I've wanted to read this book since I read a glowing (and intriguing) review on Ragdoll's Blog. That was a long time ago. Once I figured out that simply wishing to read a copy would not make it magically appear, I ordered myself one from Chapters and finally got a chance to do some extra reading during the "great computer breakdown".
Basically, "Helping Me Help Myself" begins as the author, Beth Lisick, wakes up one New Year's Day morning and decides that she has nothing in particular to aspire to for the entire year (unless you count the fact that she wants to learn to do the splits by the next New Year's Eve). A little daunted by this, and knowing that there must be something that she can improve herself on, she decides to spend the next year following various self-help programs. It doesn't help that Lisick doesn't particularly like self-help gurus: she finds them slick and cheesy (don't we all, Beth, don't we all?) What follows is a hilarious summary of what happens when you put yourself in a different expert's hands each month for a year.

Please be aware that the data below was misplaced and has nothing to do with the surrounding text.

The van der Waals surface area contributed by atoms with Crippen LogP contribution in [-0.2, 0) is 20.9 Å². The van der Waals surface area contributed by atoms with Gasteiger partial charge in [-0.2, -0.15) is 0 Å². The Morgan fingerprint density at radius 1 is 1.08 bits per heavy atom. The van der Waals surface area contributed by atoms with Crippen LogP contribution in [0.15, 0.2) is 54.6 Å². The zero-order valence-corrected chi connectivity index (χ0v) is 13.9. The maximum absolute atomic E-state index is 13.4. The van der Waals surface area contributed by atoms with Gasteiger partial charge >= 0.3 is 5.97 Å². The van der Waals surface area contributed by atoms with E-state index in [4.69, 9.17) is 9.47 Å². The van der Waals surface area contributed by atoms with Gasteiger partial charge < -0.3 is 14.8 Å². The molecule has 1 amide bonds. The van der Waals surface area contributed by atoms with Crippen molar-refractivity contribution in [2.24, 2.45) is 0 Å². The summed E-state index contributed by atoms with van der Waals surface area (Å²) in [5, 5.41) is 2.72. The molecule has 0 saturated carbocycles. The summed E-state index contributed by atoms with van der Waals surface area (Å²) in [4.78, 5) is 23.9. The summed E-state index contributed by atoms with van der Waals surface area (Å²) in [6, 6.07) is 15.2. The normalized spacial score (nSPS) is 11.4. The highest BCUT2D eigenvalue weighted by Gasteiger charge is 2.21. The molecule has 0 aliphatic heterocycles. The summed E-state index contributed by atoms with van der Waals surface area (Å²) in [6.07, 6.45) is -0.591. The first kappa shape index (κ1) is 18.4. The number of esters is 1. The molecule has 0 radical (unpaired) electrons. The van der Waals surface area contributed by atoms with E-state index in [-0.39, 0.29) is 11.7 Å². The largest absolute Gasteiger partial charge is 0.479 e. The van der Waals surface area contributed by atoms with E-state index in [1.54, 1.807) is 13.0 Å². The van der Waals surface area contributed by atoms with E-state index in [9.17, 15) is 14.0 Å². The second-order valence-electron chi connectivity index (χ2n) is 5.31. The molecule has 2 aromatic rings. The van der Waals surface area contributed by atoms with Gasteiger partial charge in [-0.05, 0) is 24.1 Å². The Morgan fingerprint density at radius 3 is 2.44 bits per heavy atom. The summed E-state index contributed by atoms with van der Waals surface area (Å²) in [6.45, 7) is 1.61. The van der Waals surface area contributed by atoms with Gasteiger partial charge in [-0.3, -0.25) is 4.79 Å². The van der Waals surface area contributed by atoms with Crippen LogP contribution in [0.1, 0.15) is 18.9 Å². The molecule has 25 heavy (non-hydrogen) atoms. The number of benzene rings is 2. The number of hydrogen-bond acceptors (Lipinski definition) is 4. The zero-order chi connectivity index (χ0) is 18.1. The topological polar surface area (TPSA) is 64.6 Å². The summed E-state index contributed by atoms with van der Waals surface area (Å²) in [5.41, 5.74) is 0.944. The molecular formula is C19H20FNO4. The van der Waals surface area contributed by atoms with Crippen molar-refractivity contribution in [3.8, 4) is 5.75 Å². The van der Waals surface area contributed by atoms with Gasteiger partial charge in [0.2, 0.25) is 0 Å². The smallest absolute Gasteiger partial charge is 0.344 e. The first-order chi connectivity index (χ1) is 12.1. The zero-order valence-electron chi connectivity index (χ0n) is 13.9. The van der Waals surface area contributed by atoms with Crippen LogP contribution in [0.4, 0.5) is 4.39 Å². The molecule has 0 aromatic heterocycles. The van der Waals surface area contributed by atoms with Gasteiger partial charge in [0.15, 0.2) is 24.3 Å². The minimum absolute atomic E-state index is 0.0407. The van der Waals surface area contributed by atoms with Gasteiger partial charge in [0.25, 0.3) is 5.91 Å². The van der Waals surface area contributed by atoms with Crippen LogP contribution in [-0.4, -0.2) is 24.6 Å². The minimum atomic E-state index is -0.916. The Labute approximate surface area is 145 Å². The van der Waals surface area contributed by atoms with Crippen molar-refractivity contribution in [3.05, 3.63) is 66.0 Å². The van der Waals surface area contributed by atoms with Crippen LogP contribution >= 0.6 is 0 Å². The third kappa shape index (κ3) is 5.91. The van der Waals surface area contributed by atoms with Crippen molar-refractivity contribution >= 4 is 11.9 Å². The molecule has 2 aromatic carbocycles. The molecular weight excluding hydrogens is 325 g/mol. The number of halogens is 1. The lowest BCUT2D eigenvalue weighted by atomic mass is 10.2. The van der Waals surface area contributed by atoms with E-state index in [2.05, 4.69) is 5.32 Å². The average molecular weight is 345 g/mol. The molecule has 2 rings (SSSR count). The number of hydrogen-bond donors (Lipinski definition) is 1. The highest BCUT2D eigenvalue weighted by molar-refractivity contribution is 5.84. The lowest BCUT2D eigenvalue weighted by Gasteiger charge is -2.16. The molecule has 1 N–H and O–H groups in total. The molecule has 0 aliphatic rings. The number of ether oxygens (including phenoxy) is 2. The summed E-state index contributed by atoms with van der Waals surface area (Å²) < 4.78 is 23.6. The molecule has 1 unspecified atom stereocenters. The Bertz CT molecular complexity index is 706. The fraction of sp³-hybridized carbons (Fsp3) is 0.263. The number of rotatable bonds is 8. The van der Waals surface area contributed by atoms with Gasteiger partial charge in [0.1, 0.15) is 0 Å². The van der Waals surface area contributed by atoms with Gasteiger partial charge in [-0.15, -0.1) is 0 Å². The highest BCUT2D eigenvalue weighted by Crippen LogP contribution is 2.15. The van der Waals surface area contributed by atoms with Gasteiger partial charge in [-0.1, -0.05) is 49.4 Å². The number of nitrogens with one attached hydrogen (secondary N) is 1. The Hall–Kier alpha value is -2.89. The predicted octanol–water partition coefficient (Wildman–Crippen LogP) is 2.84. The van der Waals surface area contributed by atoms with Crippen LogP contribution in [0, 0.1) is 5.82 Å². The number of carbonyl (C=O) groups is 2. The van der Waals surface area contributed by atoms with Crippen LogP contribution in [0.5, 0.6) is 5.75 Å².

I loved this book. It was so funny, yet there were serious parts, and it seems that even Beth learned a little about herself and about others along the way. I loved the hilarious scenes when she goes on Richard Simmons' cruise, and I loved that her final chapter includes a section on Sylvia Browne, who I happen to believe is the real deal. I think what made this book resonate with me personally was that I found some similarities between Beth's year of discovery and myself. For one thing, I constantly try to improve myself (it's always something different, though- my attention span is short!) I'm always trying this new diet, or this new exercise program, or this new method to quit smoking. Although I haven't really accomplished that much, I have learned a lot about myself along the way. Even though I don't read a ton of self-help books (I've read a handful on parenting and a few that I could file under "miscellaneous"), I do find something that I can take from every one that I've read. In the end, I think that is the conclusion that Beth comes to: they may be slick, they may be cheesy, but every one of them has at least one good point. Thoroughly enjoyable, this would make a great summer read for anyone who's ever thought of improving themself even a little.
Up Next: Following on the heels of a book about self-help books, I read a self- help book! I've just started Chris Gardner's "Start Where You Are".